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Addiction Diagnosis: Tests, Screening, and Criteria – Verywell Health

Krystina is a Technical Writer with a background in healthcare. She has spent the last 10 years working for an internationally recognized medical facility where she found her passion for making complicated topics easier to understand.
Steven Gans, MD, is board-certified in psychiatry and is an active supervisor, teacher, and mentor at Massachusetts General Hospital.
Addiction is a complex mental disorder and is often self-diagnosed. There is no minimum requirement for how long or how often you must use a substance or how much you need to consume before being diagnosed with addiction. Ultimately, having a substance abuse disorder is about how it is affecting you and your overall quality of life.
While most people think of consuming drugs or alcohol when thinking of addiction, it’s important to remember that there can be behavioral addictions such as gambling, technology, shopping, and many other seemingly ordinary activities. While the general diagnosis information in this article can apply to any addiction, the focus will be on substance abuse.
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If you suspect you could have an addiction, the next step is an examination by a healthcare professional. This involves:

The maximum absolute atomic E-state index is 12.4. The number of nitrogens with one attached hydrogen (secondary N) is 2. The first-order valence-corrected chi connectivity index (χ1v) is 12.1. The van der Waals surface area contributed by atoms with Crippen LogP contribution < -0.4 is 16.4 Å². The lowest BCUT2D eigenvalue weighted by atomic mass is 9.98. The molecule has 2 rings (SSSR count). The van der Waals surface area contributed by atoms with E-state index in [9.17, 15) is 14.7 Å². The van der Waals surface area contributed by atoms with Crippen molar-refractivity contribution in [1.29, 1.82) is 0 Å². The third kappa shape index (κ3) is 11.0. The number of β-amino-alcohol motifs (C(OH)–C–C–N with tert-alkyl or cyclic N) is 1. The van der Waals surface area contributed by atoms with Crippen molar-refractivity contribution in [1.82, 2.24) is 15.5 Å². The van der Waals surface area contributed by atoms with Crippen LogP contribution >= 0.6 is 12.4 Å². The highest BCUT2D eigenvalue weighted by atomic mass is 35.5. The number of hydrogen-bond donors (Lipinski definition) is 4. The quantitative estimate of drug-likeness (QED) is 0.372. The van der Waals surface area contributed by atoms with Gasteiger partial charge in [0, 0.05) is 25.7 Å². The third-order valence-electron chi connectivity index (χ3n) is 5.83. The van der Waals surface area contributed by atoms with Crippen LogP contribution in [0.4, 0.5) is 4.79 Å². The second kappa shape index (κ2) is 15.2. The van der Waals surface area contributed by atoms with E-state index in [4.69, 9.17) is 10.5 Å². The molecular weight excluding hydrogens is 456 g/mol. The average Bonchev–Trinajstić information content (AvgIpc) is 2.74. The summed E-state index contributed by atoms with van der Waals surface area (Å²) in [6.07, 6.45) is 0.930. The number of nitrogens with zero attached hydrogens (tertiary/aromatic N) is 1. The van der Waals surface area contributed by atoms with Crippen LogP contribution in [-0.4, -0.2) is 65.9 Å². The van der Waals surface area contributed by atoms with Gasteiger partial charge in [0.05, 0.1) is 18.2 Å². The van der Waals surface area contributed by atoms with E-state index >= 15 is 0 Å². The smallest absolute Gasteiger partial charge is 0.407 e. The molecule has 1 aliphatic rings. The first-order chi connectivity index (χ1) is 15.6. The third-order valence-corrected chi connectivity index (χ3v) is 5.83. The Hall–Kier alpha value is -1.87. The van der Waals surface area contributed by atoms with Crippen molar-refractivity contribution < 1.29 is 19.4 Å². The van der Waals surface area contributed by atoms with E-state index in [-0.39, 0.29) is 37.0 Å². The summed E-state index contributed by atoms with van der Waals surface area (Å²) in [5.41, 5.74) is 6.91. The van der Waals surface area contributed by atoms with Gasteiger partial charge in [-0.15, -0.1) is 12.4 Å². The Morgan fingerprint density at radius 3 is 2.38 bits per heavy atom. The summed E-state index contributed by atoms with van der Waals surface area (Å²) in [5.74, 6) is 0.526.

The exact diagnosis a person receives will depend on the nature of their addiction. Because some substances have the potential to cause dangerous withdrawal symptoms when they are stopped, it is important to receive an appropriate diagnosis in order to get the best treatment.
Your healthcare provider is not legally required to report drug use to any law enforcement agency. Simply put, if you make an appointment to see your healthcare provider about addiction to drugs, they will not call the police to report you. 
Substance use disorders span a wide variety of problems arising from substance use. According to the “Diagnostic and Statistical Manual of Mental Health Disorders, Fifth Edition” (DSM-5), substance abuse is diagnosed using these 11 criteria:
While there are many lab tests to detect drugs or alcohol in someone’s blood or urine, they can generally only see recent use.
Regardless, your healthcare provider may recommend specific lab tests to monitor your treatment and recovery. Your healthcare provider may also order lab tests to see the potential impact of substances on your physical health. 
Since addiction is often a self-diagnosed condition, recognizing or deciding you may be struggling with an addiction is often one of the biggest challenges in recovery.
Everyone who has an addiction comes to that recognition in different ways.
Questions to ask yourself if you think you may have an addiction include:
If you answer yes to any of these questions, speak with a healthcare provider.
If you are struggling with addiction, the most important thing is to reach out for help. Finding a healthcare provider or attending an addiction support group are the first steps you can take to get on the road to recovery. 
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American Society of Addiction Medicine. Definition of addiction.
McLellan AT. Substance misuse and substance use disorders: Why do they matter in healthcare? Trans Am Clin Climatol Assoc. 128:112-130. 

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